Market and Economics

Sainsbury’s refuses to sell the Real Easter Egg – what’s their problem with Jesus?

The Real Easter Egg, which explains the real meaning of Easter (yes, it mentions Jesus), is on sale in Tesco, Waitrose, Morrisons and dozens of independent retail outlets. But Sainsbury’s refuses to stock it, for some reason. Bishop Anthony Priddis was welcomed at Tesco, Bishop Andrew Watson at Morrisons, and Bishop Nigel McColloch at Waitrose. These stores have no problem with selling an Easter Egg which tells the Easter story (yes, it mentions Jesus). But when a bishop went to Sainsbury’s HQ in London, the doors remained firmly shut.

“After six years of trying to get products which cater for the Christian community into Sainsbury’s, we wonder if they have a problem with faith,” said David Marshall, Director of The Meaningful Chocolate Company Ltd.

And wonder he might.

Because it’s not just Easter when Sainsbury’s seem to have a problem with Jesus: on the run-up to Christmas they stock Advent calendars for dogs (yes, for dogs), but every year they reject The Real Advent Calendar, a Fairtrade charity calendar which includes a copy of the Christmas story in the box (yes, it mentions Jesus). So at Christmas, Sainsbury’s provide dog owners with canine calendars of meaty treats, but they won’t provide Christians with a Christian calendar for their kids which tells the story of Christmas – presumably because it mentions Jesus.

According to a 2016 YouGov survey, 80 per cent of the population say they want to see products which mention Easter on the shelves of supermarkets at Easter. Yet every year Sainsbury’s reject The Real Easter Egg, which not only mentions Jesus, it is the UK’s only Fairtrade egg, which means that farmers and growers in developing countries receive a fair price, plus an additional Fairtrade Premium to invest in community projects – giving them more control over their lives. And the Meaningful Chocolate Company gives money to charity – lots of it. But that’s of no consequence to Sainsbury’s, which maintains its Jesus boycott: Easter for them is about Heroes and bunnies and pretty pink bows. Jesus might cause a bit of a stink. And the cross.. well, that’s just offensive.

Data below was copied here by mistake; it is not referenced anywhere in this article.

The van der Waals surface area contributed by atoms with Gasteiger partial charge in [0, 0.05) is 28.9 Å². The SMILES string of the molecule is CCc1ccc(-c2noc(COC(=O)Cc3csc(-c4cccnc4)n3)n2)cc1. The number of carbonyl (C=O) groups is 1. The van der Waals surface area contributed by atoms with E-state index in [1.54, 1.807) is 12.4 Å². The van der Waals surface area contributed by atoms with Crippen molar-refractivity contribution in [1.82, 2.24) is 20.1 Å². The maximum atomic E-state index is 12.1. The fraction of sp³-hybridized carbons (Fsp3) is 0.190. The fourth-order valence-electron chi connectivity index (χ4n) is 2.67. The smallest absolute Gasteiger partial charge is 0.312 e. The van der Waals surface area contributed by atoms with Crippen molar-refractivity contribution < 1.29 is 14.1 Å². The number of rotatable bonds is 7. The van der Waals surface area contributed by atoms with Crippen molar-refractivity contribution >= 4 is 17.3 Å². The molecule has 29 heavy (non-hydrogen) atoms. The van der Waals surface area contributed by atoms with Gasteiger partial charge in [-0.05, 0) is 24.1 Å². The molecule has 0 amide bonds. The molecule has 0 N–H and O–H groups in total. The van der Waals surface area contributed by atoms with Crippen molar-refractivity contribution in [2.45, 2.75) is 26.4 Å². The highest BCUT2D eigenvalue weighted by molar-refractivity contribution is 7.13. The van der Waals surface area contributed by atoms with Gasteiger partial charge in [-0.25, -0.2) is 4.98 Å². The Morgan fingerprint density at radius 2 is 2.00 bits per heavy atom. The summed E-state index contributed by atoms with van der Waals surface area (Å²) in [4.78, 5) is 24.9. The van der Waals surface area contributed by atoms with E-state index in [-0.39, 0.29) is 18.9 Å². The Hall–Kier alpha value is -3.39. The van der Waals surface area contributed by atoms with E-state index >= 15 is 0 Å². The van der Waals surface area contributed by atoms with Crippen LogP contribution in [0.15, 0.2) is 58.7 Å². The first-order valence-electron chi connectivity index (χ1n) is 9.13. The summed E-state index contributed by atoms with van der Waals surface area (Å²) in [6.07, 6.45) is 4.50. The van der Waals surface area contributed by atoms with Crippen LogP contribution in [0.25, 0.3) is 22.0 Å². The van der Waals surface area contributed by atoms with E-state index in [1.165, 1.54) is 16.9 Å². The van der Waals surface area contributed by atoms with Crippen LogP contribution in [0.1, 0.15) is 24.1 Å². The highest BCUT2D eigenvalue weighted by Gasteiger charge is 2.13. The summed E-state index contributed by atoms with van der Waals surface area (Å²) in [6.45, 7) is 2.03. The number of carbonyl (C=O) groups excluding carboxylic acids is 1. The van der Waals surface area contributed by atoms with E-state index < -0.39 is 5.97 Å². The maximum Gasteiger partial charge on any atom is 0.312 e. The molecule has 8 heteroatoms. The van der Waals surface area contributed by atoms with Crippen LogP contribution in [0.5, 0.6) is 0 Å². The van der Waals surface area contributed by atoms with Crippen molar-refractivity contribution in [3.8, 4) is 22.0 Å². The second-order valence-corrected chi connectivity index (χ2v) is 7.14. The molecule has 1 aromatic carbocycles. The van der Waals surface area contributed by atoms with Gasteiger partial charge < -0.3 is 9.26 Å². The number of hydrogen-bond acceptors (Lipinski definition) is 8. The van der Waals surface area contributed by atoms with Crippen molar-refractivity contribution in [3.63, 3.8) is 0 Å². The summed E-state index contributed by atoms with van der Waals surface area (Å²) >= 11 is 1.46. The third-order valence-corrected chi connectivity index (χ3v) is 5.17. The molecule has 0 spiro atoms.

But even in Tesco, Waitrose and Morrisons there are reports of The Real Easter Egg being hidden from view. “Some customers have had to wait while supermarket staff have gone to find it.” Really, what’s the point of stocking a product and then hiding it from customers? Millions of Real Easter Eggs have been sold over the past six years, so the demand is clearly there. So, come on, Sainsbury’s, please explain. If the Sainsbury family can have a charitable trust, the objective of which is “to advance the Christian religion and promote Christian organisations and the charitable purposes and institutions they support”, and “to advance Christian education and learning”, what on earth is wrong with an Easter Egg which tells the real meaning of Easter? Unless, of course, you really do have a problem with the resurrection of Jesus and the good news of salvation.